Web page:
Panning is a technique usually applied to action images to convey a sense of movement. It involves keeping your camera shutter speed low and moving the camera in the direction the subject is travelling in. When this is executed correctly, the subject remains sharp while the background and any static objects in the frame are streaked across the frame in a smooth blur.
Panning can be used to provide a sense of movement to your pictures, for creative effect and to smooth the background, adding further focus on your subject.
Whatever your intention, panning is a great skill to have, and the secret to achieving an impressive pan is... practice. Panning requires good camera control, so there is no substitute for experience. Good panning subjects to practise on are track sports as you get many attempts to hone your skills as they pass by each lap.
Switch to Shutter Priority or full Manual Mode and select your shutter speed. The speed depends on a number of factors: how fast your subject is moving, the distance between you and your subject, the lens you are using, and how much of a blur effect you want to achieve.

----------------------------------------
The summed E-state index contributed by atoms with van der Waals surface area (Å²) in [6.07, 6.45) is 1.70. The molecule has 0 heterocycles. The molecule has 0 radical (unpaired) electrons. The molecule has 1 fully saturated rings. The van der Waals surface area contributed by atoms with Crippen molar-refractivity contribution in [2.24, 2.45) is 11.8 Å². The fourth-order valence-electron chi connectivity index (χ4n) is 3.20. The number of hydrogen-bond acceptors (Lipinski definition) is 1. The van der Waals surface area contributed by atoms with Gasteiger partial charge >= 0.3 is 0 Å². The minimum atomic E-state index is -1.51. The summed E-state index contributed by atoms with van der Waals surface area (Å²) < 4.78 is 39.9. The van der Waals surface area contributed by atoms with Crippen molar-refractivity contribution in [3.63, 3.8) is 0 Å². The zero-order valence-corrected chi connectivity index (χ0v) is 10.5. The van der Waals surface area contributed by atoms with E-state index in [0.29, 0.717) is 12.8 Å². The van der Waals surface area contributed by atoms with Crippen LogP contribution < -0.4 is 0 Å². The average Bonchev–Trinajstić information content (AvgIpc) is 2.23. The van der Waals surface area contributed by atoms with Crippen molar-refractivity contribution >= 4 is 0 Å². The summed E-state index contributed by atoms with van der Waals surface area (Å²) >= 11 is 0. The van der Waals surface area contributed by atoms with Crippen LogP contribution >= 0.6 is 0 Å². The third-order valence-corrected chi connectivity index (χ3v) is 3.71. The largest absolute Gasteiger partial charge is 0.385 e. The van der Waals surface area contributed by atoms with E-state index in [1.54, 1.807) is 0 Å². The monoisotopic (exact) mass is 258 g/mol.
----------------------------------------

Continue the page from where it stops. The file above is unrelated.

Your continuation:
Start with a shutter speed such as 1/60 sec and lower it as you get more comfortable with the action. Don’t forget to switch off your lens stabiliser (unless you are shooting with a lens with a Mode 2 function – if so, use this).
Panning is a great way to add interest to an action image in overcast conditions. Using a wider lens and standing closer to the track produces a shot that really draws the viewer into the action.
To prevent your camera refocusing during the pan, pre-focus your lens. Decide where you want to capture the subject and focus your camera, then switch the lens to manual focus.
As the subject approaches, watch the motion carefully through the viewfinder, place an AF square on the subject and keep tracking it through the viewfinder as it moves in front of you. Using a smooth motion, swing the camera in the direction of travel, being careful to minimise vertical movement. Using continuous shooting, press the shutter well before the subject reaches your pre-focused position, and take a series of shots until your subject has passed through your intended shooting spot.
Check the image on the camera screen. If your subject is perfectly in focus and the background a smooth silky blur, consider it a job well done. Chances are, though, you will want another go!